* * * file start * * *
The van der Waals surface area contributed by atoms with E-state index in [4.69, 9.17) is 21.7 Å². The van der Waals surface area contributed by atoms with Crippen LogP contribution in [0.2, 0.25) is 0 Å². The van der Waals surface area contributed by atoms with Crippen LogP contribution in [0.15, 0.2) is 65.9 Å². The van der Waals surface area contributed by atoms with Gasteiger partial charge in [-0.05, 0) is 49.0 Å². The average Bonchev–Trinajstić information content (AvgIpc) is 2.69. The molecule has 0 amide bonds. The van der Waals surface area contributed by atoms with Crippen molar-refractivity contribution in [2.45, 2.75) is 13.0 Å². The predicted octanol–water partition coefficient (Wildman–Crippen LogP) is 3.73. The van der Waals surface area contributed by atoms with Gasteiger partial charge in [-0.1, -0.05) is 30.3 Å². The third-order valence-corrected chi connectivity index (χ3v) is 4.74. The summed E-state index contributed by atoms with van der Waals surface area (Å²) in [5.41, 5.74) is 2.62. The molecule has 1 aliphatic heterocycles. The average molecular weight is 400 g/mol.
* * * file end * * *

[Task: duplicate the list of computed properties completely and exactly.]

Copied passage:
The van der Waals surface area contributed by atoms with E-state index in [4.69, 9.17) is 21.7 Å². The van der Waals surface area contributed by atoms with Crippen LogP contribution in [0.2, 0.25) is 0 Å². The van der Waals surface area contributed by atoms with Crippen LogP contribution in [0.15, 0.2) is 65.9 Å². The van der Waals surface area contributed by atoms with Gasteiger partial charge in [-0.05, 0) is 49.0 Å². The average Bonchev–Trinajstić information content (AvgIpc) is 2.69. The molecule has 0 amide bonds. The van der Waals surface area contributed by atoms with Crippen molar-refractivity contribution in [2.45, 2.75) is 13.0 Å². The predicted octanol–water partition coefficient (Wildman–Crippen LogP) is 3.73. The van der Waals surface area contributed by atoms with Gasteiger partial charge in [-0.1, -0.05) is 30.3 Å². The third-order valence-corrected chi connectivity index (χ3v) is 4.74. The summed E-state index contributed by atoms with van der Waals surface area (Å²) in [5.41, 5.74) is 2.62. The molecule has 1 aliphatic heterocycles. The average molecular weight is 400 g/mol.